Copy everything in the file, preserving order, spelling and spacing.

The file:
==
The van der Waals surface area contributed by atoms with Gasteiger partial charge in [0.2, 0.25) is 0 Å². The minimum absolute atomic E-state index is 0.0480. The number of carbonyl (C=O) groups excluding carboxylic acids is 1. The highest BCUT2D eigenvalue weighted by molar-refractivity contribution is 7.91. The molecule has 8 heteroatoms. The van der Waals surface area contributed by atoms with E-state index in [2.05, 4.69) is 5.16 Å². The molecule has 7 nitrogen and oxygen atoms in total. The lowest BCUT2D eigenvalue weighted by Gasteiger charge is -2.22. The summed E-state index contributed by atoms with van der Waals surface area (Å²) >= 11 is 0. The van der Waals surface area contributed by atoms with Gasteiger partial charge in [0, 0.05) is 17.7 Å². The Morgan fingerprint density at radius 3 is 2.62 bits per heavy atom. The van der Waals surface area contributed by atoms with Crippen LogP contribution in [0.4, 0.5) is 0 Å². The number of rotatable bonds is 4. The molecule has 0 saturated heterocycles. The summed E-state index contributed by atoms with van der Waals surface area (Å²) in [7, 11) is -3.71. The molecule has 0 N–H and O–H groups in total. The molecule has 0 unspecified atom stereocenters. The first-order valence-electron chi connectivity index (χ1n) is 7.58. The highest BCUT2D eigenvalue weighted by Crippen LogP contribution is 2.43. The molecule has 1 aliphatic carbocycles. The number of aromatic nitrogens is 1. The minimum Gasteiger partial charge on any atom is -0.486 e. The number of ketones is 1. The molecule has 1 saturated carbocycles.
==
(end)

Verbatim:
The van der Waals surface area contributed by atoms with Gasteiger partial charge in [0.2, 0.25) is 0 Å². The minimum absolute atomic E-state index is 0.0480. The number of carbonyl (C=O) groups excluding carboxylic acids is 1. The highest BCUT2D eigenvalue weighted by molar-refractivity contribution is 7.91. The molecule has 8 heteroatoms. The van der Waals surface area contributed by atoms with E-state index in [2.05, 4.69) is 5.16 Å². The molecule has 7 nitrogen and oxygen atoms in total. The lowest BCUT2D eigenvalue weighted by Gasteiger charge is -2.22. The summed E-state index contributed by atoms with van der Waals surface area (Å²) >= 11 is 0. The van der Waals surface area contributed by atoms with Gasteiger partial charge in [0, 0.05) is 17.7 Å². The Morgan fingerprint density at radius 3 is 2.62 bits per heavy atom. The van der Waals surface area contributed by atoms with Crippen LogP contribution in [0.4, 0.5) is 0 Å². The number of rotatable bonds is 4. The molecule has 0 saturated heterocycles. The summed E-state index contributed by atoms with van der Waals surface area (Å²) in [7, 11) is -3.71. The molecule has 0 N–H and O–H groups in total. The molecule has 0 unspecified atom stereocenters. The first-order valence-electron chi connectivity index (χ1n) is 7.58. The highest BCUT2D eigenvalue weighted by Crippen LogP contribution is 2.43. The molecule has 1 aliphatic carbocycles. The number of aromatic nitrogens is 1. The minimum Gasteiger partial charge on any atom is -0.486 e. The number of ketones is 1. The molecule has 1 saturated carbocycles.